To understand non-equilibrium and nonlinear species interactions with dynamic stability indicators of ecosystems, the WPI-AIMEC will maximize opportunities provided by JAMSTEC and the University of Hawai‘i’s observation stations, marine surveys, and in situ eDNA/RNA surveys with new sampling and analytical devices to expand the application of spatio-temporal eDNA analysis to the Northwestern Pacific region. Global warming is having an impact on and putting strain on all of the earth's ecosystems, accelerating the loss of biodiversity. To elucidate the potential responses, adaptability, and limits of marine ecosystems under environmental fluctuations, we will also use “culturomics” approaches, including in situ and in vitro experiments with environmental stressors, to reveal the responses at the gene expression-, isotopic fractionation-, and metabolite-levels.

Research theme II:Ecosystem Response, Adaptation, and Evolution Mechanisms to Environmental Changes

Research theme III:
Projection of Marine Ecosystem Changes

To quantitatively capture the relationships between environmental changes and productivity for future projections, it is necessary to understand and accurately reproduce the mechanisms by which disturbances in the physical environment affect marine ecosystems and their productivity.

The ocean general circulation model developed by JAMSTEC has a horizontal resolution of approximately 10 km and reproduces the marine physical environment, covering the entire ocean and representing medium-scale eddies to some extent. By developing new marine ecosystem modules that incorporate the results and theory from Themes I and II, we aim to comprehensively understand the interactions between the physical environment and ecosystems in terms of material cycling. In addition, we will develop methods to convert biological distributions into functions for material cycling and climate processes. We will also leverage Machine Learning (ML) and Artificial Intelligence (AI) approaches to advance our understanding of ecosystem changes and their feedback mechanisms with the marine environment and human activities, as well as to enhance our ability to make projections of future changes and their impacts.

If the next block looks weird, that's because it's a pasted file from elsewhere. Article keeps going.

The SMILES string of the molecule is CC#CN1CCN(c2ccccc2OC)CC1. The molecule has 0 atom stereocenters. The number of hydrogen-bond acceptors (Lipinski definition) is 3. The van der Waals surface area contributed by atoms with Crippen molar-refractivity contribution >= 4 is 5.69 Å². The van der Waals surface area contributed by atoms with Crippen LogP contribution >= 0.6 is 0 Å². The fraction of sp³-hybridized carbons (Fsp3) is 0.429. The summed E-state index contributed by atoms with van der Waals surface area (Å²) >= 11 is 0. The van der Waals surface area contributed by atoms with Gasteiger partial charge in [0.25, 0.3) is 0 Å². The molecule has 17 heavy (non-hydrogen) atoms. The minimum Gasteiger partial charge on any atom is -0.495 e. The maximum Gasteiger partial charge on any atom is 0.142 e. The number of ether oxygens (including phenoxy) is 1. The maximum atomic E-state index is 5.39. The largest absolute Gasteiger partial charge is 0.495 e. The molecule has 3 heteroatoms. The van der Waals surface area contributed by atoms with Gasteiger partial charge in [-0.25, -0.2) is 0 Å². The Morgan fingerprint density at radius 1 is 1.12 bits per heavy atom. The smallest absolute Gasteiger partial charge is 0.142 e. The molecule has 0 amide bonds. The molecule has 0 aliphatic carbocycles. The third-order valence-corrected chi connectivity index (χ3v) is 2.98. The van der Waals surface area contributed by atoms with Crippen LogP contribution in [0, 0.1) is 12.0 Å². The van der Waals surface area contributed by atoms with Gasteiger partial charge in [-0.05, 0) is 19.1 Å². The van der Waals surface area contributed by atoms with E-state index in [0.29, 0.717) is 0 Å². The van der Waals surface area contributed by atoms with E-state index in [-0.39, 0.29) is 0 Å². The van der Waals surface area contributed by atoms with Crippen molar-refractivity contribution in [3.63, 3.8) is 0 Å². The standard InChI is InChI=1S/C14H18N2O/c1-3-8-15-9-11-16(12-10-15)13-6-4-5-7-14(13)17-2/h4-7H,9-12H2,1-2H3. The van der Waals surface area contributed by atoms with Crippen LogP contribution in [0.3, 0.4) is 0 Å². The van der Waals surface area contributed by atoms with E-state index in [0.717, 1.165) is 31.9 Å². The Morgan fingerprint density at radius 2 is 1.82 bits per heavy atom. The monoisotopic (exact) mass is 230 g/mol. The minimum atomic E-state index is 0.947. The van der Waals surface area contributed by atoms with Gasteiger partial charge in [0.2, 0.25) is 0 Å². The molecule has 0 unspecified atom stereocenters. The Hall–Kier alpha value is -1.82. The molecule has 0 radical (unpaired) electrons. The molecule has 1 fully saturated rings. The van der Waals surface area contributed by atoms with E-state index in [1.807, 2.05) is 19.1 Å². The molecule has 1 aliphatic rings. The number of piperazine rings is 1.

Research theme III: Projection of Marine Ecosystem Changes

Fusion research

Clarifying the ecological response and adaptation mechanisms, including the mystery of “regime shifts”, will require observations of a wide range of physical and biological phenomena with high resolution (in both space and time) as well as extensive numerical modeling. By utilizing satellites, advanced robotic biogeochemical Argo floats, and submarine cable observation networks, we will conduct high spatio-temporal resolution observations in the dynamic Kuroshio region and coastal areas in Theme I. By integrating data from such observations with the numerical models of Theme III, we will achieve a comprehensive understanding and detailed (fine resolution) reproduction of the key phenomena. Furthermore, through mathematical and data sciences that incorporate Machine Learning (ML) and Artificial Intelligence (AI), we will analyze the correlations between the short-term variability patterns revealed in Theme I and the dynamic stability indicators of biodiversity and functionality clarified in Theme II. That novel combination will reveal ecological responses and functional relationships in unprecedented detail, which will in turn allow us to achieve a new holistic understanding of the stability and adaptability of marine ecosystems and potential feedback mechanisms with the Earth’s environment.

Combining the results of Themes I, II, and III and assimilating data from observations and experiments will allow us to test models and their underlying hypotheses against environmental fields in the context of real decadal-scale changes in the marine environment and ecosystems. In addition, by making projections of specific variables related to, for example, fisheries and Harmful Algal Blooms (HABs), we will achieve new understanding of the interacting impacts of human activities and ecosystem services.

Fusion research